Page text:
News

Sky News boss admits they have ‘ripped the costs’ out of broadcasting

Angelos Frangopoulos (on screen) with Parry Ravindranathan (left), Sompan Charumilinda (right middle) and Adam Najberg

Angelos Frangopoulos (on screen) with Parry Ravindranathan (left), Sompan Charumilinda (right middle) and Adam Najberg

CEO of the Australian News Channel Angelos Frangopoulos has told a conference in Hong Kong how the broadcaster has “ripped the costs” out of its broadcasting operations by having journalists cut their own stories and employing a minimal number of editors.

“We don’t have many editors. Journalists cut their own stories and operate the studio control rooms,” Frangopoulos told the room. “It looks like a traditional broadcast studio, but we’ve the ripped costs out of it. Every single person we employ has to be journalist or a content maker of some kind. This approach is the equaliser against the startups.”

The news boss made the comments at a session at the CASBAA pay-TV conference yesterday, in Hong Kong, on how the creators of the 24-hour news cycle – rolling news channels – can maintain their edge in the age of “always now”.

Frangopoulos said that opinion was his network’s most effective way of holding an audience.

“The key thing is audience,” Frangopoulos, “If you step away from being a news channel, you need to realise that the biggest driver is quality content. We’d identified opinion as a massive driver. Opinion-based shows are our biggest shows. They deliver the numbers, and with the numbers comes revenue.”

In answer to a question from panel moderator Adam Najberg, the Wall Street Journal Asia’s digital editor, on the value of live news, Frangopoulos said: “Our business is about live, but what’s the residual value of news? That’s a good question. That’s why we’ve gone down the opinion road.”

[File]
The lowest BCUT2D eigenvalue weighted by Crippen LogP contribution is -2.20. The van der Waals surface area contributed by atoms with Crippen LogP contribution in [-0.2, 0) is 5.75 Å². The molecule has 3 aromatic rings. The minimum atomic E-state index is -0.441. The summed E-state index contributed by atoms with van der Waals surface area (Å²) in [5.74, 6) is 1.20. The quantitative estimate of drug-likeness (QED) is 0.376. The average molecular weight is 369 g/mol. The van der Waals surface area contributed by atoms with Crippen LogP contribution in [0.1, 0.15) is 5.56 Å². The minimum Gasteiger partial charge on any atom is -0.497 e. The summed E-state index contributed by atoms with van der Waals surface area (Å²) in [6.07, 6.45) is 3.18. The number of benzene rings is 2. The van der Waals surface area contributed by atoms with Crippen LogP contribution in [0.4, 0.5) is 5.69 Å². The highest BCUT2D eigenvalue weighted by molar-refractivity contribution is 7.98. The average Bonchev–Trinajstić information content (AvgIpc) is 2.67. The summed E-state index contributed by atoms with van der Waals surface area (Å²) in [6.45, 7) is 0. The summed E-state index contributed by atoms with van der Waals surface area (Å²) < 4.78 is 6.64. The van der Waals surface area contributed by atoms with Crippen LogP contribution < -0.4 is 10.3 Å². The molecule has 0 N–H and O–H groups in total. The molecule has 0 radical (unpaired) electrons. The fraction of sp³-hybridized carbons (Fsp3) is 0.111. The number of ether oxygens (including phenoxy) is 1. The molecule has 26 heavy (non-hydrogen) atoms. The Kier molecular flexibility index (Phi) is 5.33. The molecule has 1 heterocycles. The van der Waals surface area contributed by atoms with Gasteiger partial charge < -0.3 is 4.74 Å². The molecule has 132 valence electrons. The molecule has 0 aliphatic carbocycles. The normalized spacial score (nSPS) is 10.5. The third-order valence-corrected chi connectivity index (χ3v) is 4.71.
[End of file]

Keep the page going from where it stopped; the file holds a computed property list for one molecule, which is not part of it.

At the event, Frangopoulos formally announced  the launch of an over-the-top (available on the internet) service to reach Australian audiences living in Asia. Called Australian News Channel, it will be programmed with content from Sky News Australia. The move comes shortly after the closure of the ABC’s Australia Network after the Federal Government withdrew funding. 

“Our business model is challenged,” Frangopoulos said. “The problem in Australia is that there is a relatively low penetration of pay-TV, although Foxtel [an Australian pay-TV firm] has recently rolled out a new pricing model that we think will turbo charge connections.”

On how traditional news players are responding to “disruptive technology” and the rise of independent news outfits such as Vice, Frangopoulos said that his operation echoes the lean approach of the newer players.

“Going guerilla” is to become mainstream, Najberg reflected, before asking a panel that included Bloomberg Asia MD Parry Ravindranathan and Thai News Network boss Sompan Charumilinda about their commercial strategies.

“My is job to deliver profit,” Frangopoulos added. “I can put my content out on all of our platforms, but fundamentally you have to be careful about putting stuff out there for distribution without monetising it or you risk killing the golden goose. Live video should only go on a paying platform. Subscribers need to know that content has value.”

On the importance of the localisation of news, Frangopoulos said that while his channel uses some content from regional news providers such as CNN, the channel aims to be “100 per cent Australian.”

“I think it’s got to be all local. We’re unashamedly an Australian news channel. We operate hyper local services covering cities such as Brisbane, Adelaide and Perth. Localisation is key. We can’t compete with CNN on foreign news. Yes, we’ll take feeds and cover those stories, but we’ll always cover them from a local perspective.”

Robin Hicks in Hong Kong

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